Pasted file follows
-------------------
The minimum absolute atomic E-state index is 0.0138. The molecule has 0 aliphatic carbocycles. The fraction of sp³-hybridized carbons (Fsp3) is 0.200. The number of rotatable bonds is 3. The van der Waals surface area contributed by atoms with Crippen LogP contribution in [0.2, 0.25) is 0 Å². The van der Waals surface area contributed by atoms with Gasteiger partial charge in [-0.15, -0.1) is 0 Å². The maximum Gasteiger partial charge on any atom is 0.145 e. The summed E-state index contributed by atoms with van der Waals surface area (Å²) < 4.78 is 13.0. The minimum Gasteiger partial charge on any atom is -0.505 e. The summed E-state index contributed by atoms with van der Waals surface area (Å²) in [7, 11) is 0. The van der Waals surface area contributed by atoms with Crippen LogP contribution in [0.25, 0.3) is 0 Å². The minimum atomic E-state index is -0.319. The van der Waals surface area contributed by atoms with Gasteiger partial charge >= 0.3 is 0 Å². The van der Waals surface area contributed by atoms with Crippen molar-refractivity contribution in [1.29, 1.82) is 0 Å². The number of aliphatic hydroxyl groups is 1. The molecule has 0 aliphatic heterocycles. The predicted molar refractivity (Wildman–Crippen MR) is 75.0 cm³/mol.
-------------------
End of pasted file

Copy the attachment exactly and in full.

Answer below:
The minimum absolute atomic E-state index is 0.0138. The molecule has 0 aliphatic carbocycles. The fraction of sp³-hybridized carbons (Fsp3) is 0.200. The number of rotatable bonds is 3. The van der Waals surface area contributed by atoms with Crippen LogP contribution in [0.2, 0.25) is 0 Å². The van der Waals surface area contributed by atoms with Gasteiger partial charge in [-0.15, -0.1) is 0 Å². The maximum Gasteiger partial charge on any atom is 0.145 e. The summed E-state index contributed by atoms with van der Waals surface area (Å²) < 4.78 is 13.0. The minimum Gasteiger partial charge on any atom is -0.505 e. The summed E-state index contributed by atoms with van der Waals surface area (Å²) in [7, 11) is 0. The van der Waals surface area contributed by atoms with Crippen LogP contribution in [0.25, 0.3) is 0 Å². The minimum atomic E-state index is -0.319. The van der Waals surface area contributed by atoms with Gasteiger partial charge >= 0.3 is 0 Å². The van der Waals surface area contributed by atoms with Crippen molar-refractivity contribution in [1.29, 1.82) is 0 Å². The number of aliphatic hydroxyl groups is 1. The molecule has 0 aliphatic heterocycles. The predicted molar refractivity (Wildman–Crippen MR) is 75.0 cm³/mol.